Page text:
In 1985, US Attorney Jeff Sessions indicted a number of Alabama civil rights workers on false charges of election fraud for assisting elderly black citizens with absentee voting ballots. That same year the Supreme Court found the "moral turpitude” provision of the Alabama state constitution to be in violation of the Equal Protection Clause and unanimously invalidated it, but 11 years later Alabama passed a new felony disenfranchisement law, which did pretty much the same thing.

That statute led to the disenfranchisement of a quarter-million Alabamians, most of them black. 15% of Alabama's African-American voters lost their right to a ballot because of this law. Finally last May, after a long struggle led by community and civil rights organizations, Alabama Gov. Kay Ivey signed a law that defined the legal phrase "moral turpitude" and limited the number of crimes to which it could be applied to about 50. The was heralded as a great victory for voting rights and was suppose to restore as many as 250,000 voters to the rolls. But there was a big BUT: In spite of the new law, anyone who had lost their franchise as a result of a criminal conviction still could not regain the right to vote until they pay off any outstanding court fines, legal fees and victim restitution. As a practical matter, that means that most ex-felons still can not exercise the right to vote in Alabama. In effect they have imposed a new poll tax, a voter discrimination measure the 24th Amendment abolished in 1964. These policies will likely be found unconstitutional one day, but not before the help Roy Moore.

A year after a 2013 Supreme Court decision gutted parts of the 1965 Voting Rights Act, Alabama passed a law requiring citizens to have a photo identification in order to vote. Then it closed 31 DMV offices, most in African American communities. John Archibald wrote in AL.com: “Every single county in which blacks make up more than 75 percent of registered voters will see their driver license office closed. Every one.” Mass protests and public exposure, and a DOT investigation that concluded:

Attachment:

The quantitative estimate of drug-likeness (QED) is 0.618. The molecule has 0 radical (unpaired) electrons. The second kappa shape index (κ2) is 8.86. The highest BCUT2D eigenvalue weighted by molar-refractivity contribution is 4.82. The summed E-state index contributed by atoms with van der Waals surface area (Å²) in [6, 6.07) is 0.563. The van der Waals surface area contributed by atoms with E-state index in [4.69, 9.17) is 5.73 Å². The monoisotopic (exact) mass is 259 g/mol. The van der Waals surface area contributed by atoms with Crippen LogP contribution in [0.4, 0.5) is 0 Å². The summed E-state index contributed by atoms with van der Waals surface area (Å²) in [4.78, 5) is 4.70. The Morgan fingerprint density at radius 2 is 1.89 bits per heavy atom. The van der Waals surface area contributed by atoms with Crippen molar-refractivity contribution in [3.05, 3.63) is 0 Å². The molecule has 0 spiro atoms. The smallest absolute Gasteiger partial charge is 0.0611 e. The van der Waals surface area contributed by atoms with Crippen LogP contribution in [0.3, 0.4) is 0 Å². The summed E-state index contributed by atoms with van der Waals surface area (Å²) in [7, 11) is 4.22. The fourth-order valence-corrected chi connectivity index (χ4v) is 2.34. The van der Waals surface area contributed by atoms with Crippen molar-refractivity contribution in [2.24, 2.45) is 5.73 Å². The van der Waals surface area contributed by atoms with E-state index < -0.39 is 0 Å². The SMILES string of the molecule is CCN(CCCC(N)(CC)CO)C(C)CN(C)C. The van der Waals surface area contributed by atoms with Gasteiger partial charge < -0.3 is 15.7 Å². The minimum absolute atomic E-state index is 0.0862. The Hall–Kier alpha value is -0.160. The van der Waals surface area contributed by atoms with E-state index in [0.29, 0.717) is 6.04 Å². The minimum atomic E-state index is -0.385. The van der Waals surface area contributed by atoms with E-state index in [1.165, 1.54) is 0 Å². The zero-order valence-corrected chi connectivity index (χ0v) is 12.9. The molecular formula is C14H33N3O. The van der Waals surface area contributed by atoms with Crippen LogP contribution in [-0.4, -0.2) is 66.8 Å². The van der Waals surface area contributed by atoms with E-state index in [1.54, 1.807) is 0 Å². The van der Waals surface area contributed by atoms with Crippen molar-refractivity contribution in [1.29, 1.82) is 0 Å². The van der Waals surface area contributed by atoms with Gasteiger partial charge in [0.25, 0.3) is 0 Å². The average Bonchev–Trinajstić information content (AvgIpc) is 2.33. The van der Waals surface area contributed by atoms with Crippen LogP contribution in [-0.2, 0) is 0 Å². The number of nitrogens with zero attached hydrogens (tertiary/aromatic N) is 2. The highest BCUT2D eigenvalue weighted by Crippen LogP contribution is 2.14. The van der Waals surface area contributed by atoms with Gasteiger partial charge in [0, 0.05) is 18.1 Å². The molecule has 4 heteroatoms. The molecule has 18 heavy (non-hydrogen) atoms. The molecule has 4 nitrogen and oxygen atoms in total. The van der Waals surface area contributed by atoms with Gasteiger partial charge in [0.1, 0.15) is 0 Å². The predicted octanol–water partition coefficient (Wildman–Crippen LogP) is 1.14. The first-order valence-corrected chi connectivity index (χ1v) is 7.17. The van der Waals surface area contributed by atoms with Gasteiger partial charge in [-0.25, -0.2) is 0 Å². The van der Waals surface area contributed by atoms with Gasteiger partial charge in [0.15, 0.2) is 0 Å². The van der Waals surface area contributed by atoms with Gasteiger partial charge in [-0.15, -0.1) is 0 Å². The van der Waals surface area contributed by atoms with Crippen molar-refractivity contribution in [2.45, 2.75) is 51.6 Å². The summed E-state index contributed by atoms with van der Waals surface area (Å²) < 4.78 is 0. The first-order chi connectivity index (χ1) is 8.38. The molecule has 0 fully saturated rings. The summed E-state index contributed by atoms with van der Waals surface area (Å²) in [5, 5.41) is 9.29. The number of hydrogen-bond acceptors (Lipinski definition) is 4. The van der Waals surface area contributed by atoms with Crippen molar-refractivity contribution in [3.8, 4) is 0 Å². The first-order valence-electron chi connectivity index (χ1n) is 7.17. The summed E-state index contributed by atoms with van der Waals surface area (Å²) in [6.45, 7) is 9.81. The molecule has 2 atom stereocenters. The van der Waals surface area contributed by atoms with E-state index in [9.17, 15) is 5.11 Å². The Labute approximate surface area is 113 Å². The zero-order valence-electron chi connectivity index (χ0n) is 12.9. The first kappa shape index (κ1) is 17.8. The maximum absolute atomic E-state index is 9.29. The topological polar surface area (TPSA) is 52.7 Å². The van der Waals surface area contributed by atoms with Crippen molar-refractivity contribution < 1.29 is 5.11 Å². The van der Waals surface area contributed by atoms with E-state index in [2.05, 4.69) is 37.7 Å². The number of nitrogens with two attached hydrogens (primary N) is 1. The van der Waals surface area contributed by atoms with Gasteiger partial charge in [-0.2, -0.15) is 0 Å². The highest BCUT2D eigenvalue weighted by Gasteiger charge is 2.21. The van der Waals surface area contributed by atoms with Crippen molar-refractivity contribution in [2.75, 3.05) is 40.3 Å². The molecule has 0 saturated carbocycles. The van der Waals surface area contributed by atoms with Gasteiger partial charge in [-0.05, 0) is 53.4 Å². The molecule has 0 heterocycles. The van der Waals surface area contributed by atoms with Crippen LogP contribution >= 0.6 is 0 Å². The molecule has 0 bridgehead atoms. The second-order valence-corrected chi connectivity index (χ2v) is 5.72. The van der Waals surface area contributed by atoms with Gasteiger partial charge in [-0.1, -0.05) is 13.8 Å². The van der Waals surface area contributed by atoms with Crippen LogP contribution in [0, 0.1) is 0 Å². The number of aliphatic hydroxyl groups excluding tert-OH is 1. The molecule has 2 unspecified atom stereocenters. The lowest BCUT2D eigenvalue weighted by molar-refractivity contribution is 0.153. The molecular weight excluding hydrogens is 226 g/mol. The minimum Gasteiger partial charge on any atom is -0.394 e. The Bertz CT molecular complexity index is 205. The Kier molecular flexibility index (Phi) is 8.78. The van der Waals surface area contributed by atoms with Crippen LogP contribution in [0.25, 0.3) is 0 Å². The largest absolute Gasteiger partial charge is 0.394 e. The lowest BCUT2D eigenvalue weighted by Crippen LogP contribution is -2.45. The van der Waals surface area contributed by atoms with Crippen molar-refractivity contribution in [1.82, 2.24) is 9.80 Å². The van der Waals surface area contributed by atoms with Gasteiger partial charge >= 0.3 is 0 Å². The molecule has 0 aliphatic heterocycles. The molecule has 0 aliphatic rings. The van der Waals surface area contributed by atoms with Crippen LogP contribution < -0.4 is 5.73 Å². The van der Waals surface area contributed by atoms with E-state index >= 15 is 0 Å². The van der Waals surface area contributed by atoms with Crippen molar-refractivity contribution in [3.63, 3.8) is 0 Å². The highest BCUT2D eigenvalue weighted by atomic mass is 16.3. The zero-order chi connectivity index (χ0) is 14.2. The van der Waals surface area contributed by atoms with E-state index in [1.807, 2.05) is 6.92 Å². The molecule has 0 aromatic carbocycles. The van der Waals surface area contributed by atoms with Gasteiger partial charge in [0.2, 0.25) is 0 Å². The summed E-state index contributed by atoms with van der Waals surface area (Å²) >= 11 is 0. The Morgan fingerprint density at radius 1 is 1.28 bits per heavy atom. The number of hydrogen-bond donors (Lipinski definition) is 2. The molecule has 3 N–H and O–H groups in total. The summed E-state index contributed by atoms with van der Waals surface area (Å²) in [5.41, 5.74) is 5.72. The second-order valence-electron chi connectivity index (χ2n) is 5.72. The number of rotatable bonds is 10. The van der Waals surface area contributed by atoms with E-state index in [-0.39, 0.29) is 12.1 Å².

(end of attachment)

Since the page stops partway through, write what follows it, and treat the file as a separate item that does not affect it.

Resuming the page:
"African Americans residing in the Black Belt region of Alabama [were] disproportionately underserved by ALEA's driver licensing services, causing a disparate and adverse impact on the basis of race," 
forced the state to reopen the shuttered offices, but the voter suppression effects of the new law otherwise remain in effect.
At the 52nd anniversary of the “Bloody Sunday” march over Selma’s Edmund Pettus Bridge that remains to this day the iconic example of Alabama's opposition to black voting rights, Rev. William Barber said about Alabama’s voter ID law "We can’t be polite about this. We can’t be casual or cavalier. We have more voter suppression in recent years than we’ve seen since Jim Crow.”

In 2016 Alabama Secretary of State John Merrill (R) opposed automatic voter registration saying "if you’re too sorry or lazy to get up off of your rear and to go register to vote, or to register electronically, and then to go vote, then you don’t deserve that privilege.” The year before he insisted: “The closure of 31 DMV offices will not leave citizens without a place to receive the required I.D. card to vote...All 67 counties in Alabama have a Board of Registrars that issue photo voter I.D. cards." To the ex-cons that the new law is intended to allow to vote, Merrill reminds "In order for you to have your voting rights restored, you have to make sure all your fines and restitution have been paid," Merrill is a Roy Moore supporter and plans to vote for him, of Moore's accusers he said "I don't know whether they're making it up or not, because I don't know their intention."

So, after more than a century of rigging the Alabama vote to insure that bigots like Roy Moore can keep getting elected, they can all sound so fair and democratic by saying "Let the people of Alabama decide," when really, that is their worst nightmare.